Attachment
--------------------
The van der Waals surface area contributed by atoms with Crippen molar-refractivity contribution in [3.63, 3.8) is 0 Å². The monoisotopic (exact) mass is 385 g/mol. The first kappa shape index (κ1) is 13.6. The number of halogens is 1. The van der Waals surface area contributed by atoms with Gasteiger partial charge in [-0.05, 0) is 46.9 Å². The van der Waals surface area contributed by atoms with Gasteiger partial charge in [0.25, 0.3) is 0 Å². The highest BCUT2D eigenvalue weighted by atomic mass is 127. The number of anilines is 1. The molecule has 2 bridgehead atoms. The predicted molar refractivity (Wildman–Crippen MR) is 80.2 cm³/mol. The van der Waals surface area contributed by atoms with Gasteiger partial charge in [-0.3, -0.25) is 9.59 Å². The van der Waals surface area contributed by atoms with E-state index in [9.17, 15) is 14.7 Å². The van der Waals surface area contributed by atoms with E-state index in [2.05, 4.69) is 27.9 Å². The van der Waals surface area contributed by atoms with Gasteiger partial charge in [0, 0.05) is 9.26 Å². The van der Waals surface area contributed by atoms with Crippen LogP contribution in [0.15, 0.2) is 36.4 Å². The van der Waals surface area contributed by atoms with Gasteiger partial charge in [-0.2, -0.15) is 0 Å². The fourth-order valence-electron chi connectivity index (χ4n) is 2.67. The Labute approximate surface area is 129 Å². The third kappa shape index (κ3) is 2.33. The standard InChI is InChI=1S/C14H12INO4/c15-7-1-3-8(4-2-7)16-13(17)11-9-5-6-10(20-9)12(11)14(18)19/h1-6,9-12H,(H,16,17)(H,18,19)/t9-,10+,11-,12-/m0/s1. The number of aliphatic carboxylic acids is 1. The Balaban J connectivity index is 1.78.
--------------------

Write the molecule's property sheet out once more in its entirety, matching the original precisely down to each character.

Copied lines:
The van der Waals surface area contributed by atoms with Crippen molar-refractivity contribution in [3.63, 3.8) is 0 Å². The monoisotopic (exact) mass is 385 g/mol. The first kappa shape index (κ1) is 13.6. The number of halogens is 1. The van der Waals surface area contributed by atoms with Gasteiger partial charge in [-0.05, 0) is 46.9 Å². The van der Waals surface area contributed by atoms with Gasteiger partial charge in [0.25, 0.3) is 0 Å². The highest BCUT2D eigenvalue weighted by atomic mass is 127. The number of anilines is 1. The molecule has 2 bridgehead atoms. The predicted molar refractivity (Wildman–Crippen MR) is 80.2 cm³/mol. The van der Waals surface area contributed by atoms with Gasteiger partial charge in [-0.3, -0.25) is 9.59 Å². The van der Waals surface area contributed by atoms with E-state index in [9.17, 15) is 14.7 Å². The van der Waals surface area contributed by atoms with E-state index in [2.05, 4.69) is 27.9 Å². The van der Waals surface area contributed by atoms with Gasteiger partial charge in [0, 0.05) is 9.26 Å². The van der Waals surface area contributed by atoms with Crippen LogP contribution in [0.15, 0.2) is 36.4 Å². The van der Waals surface area contributed by atoms with Gasteiger partial charge in [-0.2, -0.15) is 0 Å². The fourth-order valence-electron chi connectivity index (χ4n) is 2.67. The Labute approximate surface area is 129 Å². The third kappa shape index (κ3) is 2.33. The standard InChI is InChI=1S/C14H12INO4/c15-7-1-3-8(4-2-7)16-13(17)11-9-5-6-10(20-9)12(11)14(18)19/h1-6,9-12H,(H,16,17)(H,18,19)/t9-,10+,11-,12-/m0/s1. The number of aliphatic carboxylic acids is 1. The Balaban J connectivity index is 1.78.